Big Pharma could land billions of dollars in annual sales that it would have lost to generic competitors thanks to a Food and Drug Administration backlog of applications for generic drugs. The article dissects the potential advantages and disadvantages, including it being bad news for generic drug makers like the industry leader Teva Pharmaceuticals, but great news for Big Pharma companies which can continue to sell their branded drugs after their patents have expired without any generic competition.
Health equity in economic and trade policies
Amid news that the President of Brazil, Luiz Inacio Lula da Silva, today will announce Brazil’s intention to issue a compulsory license for Merck’s HIV/AIDS drug Efavirenz, AIDS Healthcare Foundation (AHF), the largest US provider of HIV/AIDS healthcare, education and prevention and operator of free AIDS treatment clinics in the US, Africa, Latin America/Caribbean and Asia, hailed the move as a victory for global AIDS activism and AIDS patients worldwide.
The Brazilian Patent Office has rejected a patent application by Gilead on the drug tenofovir disoproxil fumarate (TDF), in a move that could increase access to a key HIV/AIDS medicine across the developing world. The decision means that the medicine can now be produced by Brazilian generic companies or imported from other generic sources from abroad. This is the first time that a patent related to an antiretroviral (ARV) medicine has been rejected as a result of a pre-grant opposition in Brazil. The patent office in Brazil rejected it on the grounds that it lacks inventiveness – one of the key requirements for a patent in Brazilian and international patent law. The consequences extend far beyond Brazil’s borders and may set a precedent for other developing nations.
In this paper the author argues that Brazil follow the same route as India and continue to adopt and apply the regime of absolute novelty to prevent non-innovative patents from being unduly granted. They argue that the patent system should respect Constitutional duties to promote technological, economic and social development, especially as Brazil’s path has implications for other developing countries that are affected by intellectual property rights related to medicines and other pharmaceutical products.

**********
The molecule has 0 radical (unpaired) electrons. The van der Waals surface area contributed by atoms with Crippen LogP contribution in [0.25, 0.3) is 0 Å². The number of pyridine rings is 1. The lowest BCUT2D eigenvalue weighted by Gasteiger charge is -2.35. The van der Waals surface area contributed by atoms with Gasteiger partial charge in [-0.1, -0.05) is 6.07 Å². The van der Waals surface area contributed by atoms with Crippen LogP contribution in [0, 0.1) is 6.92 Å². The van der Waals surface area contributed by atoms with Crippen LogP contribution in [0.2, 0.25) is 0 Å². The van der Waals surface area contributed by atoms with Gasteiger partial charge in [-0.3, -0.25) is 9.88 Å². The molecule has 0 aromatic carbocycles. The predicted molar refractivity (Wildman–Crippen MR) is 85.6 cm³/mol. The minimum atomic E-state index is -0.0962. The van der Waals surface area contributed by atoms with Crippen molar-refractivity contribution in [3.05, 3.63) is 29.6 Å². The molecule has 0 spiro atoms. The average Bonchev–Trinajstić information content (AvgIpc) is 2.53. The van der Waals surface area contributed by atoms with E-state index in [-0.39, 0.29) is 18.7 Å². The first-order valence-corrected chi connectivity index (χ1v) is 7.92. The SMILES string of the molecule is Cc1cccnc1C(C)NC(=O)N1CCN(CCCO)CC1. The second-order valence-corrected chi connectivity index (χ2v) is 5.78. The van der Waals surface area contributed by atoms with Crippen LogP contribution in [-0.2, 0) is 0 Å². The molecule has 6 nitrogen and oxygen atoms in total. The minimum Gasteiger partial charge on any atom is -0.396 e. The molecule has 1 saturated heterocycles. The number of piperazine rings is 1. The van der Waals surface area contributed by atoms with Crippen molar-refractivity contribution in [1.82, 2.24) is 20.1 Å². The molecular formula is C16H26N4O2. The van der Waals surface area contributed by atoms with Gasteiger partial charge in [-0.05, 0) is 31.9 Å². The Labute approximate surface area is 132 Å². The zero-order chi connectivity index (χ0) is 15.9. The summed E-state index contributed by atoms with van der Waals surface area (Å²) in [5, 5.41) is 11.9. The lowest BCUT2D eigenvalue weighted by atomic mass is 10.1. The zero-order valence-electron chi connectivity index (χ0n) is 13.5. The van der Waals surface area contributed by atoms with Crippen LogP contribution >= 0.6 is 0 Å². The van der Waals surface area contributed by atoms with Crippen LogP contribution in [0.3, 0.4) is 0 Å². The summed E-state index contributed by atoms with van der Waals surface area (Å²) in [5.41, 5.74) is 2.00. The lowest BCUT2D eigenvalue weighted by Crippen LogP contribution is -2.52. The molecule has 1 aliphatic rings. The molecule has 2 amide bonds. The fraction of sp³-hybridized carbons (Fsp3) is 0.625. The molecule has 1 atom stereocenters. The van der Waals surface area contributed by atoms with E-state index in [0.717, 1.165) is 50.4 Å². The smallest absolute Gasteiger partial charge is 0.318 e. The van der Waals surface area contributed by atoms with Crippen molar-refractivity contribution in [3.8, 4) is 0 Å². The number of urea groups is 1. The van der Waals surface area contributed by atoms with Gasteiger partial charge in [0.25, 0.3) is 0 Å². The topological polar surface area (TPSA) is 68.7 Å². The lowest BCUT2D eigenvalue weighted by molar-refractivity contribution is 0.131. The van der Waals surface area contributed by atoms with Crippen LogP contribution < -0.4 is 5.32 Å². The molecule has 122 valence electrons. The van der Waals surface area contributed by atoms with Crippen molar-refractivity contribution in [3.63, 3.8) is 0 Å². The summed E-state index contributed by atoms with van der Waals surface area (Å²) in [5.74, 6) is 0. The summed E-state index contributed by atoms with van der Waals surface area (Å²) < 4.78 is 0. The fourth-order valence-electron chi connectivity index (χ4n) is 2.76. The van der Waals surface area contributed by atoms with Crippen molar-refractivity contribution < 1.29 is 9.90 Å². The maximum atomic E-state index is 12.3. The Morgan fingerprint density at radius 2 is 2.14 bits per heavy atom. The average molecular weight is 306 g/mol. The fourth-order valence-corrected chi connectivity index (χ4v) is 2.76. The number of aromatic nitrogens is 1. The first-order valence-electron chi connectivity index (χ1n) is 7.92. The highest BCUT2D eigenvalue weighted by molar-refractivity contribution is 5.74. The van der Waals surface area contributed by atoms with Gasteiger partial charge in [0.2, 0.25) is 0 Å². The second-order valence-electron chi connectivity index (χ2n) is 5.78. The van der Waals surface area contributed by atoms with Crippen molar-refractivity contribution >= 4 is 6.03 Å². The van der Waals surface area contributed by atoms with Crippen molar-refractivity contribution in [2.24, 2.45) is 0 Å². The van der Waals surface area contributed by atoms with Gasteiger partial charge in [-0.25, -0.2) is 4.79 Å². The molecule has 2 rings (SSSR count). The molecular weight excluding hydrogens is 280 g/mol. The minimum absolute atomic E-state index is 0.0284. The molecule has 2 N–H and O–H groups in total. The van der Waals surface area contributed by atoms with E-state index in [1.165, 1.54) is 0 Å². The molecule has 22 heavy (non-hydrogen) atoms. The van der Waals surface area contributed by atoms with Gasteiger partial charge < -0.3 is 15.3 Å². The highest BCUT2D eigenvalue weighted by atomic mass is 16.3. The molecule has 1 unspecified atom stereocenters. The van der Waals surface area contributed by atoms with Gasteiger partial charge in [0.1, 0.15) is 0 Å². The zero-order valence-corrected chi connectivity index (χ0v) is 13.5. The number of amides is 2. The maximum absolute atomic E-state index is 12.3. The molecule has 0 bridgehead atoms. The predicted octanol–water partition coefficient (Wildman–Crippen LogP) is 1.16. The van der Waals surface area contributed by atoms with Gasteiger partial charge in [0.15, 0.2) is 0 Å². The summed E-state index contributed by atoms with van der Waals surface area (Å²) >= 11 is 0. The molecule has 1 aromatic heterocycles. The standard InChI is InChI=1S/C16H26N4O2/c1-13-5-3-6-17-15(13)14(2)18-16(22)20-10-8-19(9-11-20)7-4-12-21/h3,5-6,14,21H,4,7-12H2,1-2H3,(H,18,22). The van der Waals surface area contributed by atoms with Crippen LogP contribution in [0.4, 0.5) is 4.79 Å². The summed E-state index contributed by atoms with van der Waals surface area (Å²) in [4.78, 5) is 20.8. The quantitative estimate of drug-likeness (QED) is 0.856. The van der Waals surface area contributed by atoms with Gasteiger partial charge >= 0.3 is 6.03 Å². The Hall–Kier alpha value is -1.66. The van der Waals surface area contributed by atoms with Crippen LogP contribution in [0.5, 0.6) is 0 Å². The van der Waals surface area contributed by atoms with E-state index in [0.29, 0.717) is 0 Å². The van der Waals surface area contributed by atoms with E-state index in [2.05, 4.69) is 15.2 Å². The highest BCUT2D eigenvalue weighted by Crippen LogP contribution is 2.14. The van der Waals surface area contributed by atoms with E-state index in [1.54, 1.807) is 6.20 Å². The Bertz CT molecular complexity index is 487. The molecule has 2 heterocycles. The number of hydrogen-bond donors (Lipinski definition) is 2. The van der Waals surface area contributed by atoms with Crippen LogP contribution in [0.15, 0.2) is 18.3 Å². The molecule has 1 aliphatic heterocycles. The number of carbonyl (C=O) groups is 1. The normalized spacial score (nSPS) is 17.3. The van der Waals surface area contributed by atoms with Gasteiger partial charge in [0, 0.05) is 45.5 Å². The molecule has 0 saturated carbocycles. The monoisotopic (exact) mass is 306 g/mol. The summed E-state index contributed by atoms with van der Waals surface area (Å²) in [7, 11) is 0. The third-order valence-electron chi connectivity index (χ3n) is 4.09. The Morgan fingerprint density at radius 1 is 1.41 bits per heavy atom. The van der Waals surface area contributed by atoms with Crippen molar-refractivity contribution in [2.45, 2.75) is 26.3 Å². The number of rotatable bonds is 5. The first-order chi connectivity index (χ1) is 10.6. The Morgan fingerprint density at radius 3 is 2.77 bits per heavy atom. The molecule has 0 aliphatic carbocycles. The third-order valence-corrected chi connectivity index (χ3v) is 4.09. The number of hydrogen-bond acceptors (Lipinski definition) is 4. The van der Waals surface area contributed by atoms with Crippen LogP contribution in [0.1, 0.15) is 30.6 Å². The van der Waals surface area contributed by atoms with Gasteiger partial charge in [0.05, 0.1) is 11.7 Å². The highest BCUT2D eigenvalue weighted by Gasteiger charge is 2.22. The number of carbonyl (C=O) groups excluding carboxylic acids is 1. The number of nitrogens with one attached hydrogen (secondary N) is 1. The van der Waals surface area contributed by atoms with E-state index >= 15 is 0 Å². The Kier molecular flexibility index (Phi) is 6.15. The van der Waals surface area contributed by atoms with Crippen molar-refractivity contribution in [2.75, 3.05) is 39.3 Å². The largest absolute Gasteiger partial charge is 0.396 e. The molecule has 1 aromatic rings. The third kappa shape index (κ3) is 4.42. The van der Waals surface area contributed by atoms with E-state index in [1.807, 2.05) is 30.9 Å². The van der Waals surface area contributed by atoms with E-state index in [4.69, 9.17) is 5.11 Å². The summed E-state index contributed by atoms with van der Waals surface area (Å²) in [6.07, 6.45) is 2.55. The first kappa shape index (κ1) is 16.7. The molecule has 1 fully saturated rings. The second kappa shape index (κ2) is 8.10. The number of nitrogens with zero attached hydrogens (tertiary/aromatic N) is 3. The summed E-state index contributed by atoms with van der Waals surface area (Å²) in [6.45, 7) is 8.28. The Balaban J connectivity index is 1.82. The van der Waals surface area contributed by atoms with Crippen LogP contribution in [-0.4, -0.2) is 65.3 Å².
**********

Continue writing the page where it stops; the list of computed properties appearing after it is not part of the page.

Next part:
The World Intellectual Property Organization’s (WIPO) committee on the protection of indigenous knowledge, expressions and genetic resources failed to reach consensus on future work at their meeting held from 29 June to 3 July, effectively postponing the issue till the WIPO General Assemblies in September. The mandate of the Intergovernmental Committee on Intellectual Property and Genetic Resources, Traditional Knowledge and Folklore (IGC) expires this year and deciding the next mandate of the group was the key task at the meeting. Some countries wanted to see the text of a possible agreement before deciding what kind of form it might take (such as an instrument or a database), while others wanted to set a goal of a legally binding international instrument and then work on its text. Informal consultations are planned in the interim between now and the assemblies in late September, though details are unclear. Whether the committee still had a mandate after the meeting was a point of confusion, though it appears that the mandate may carry until the end of December.
In South Africa, at a time when National Health Insurance should be generously funded (7 years after its approval as public policy by the ruling party), the author argues in this paper that state fiscal austerity appears certain to nip the initiative in the bud. The World Bank and the International Monetary Fund issued separate reports about South Africa in late 2014, following a new finance minister's mid-term budget speech. In justifying austerity, they revealed 2 important conceptual blockages regarding inequality and international financial relations, giving neoliberal policy advocates intellectual weaponry to impose deeper austerity. In contrast, it is suggested that a "united front" of labour, community-based and social movement activists, along with a vigorous left opposition party in Parliament, could ensure that the class struggle ratchets up in intensity in the years ahead.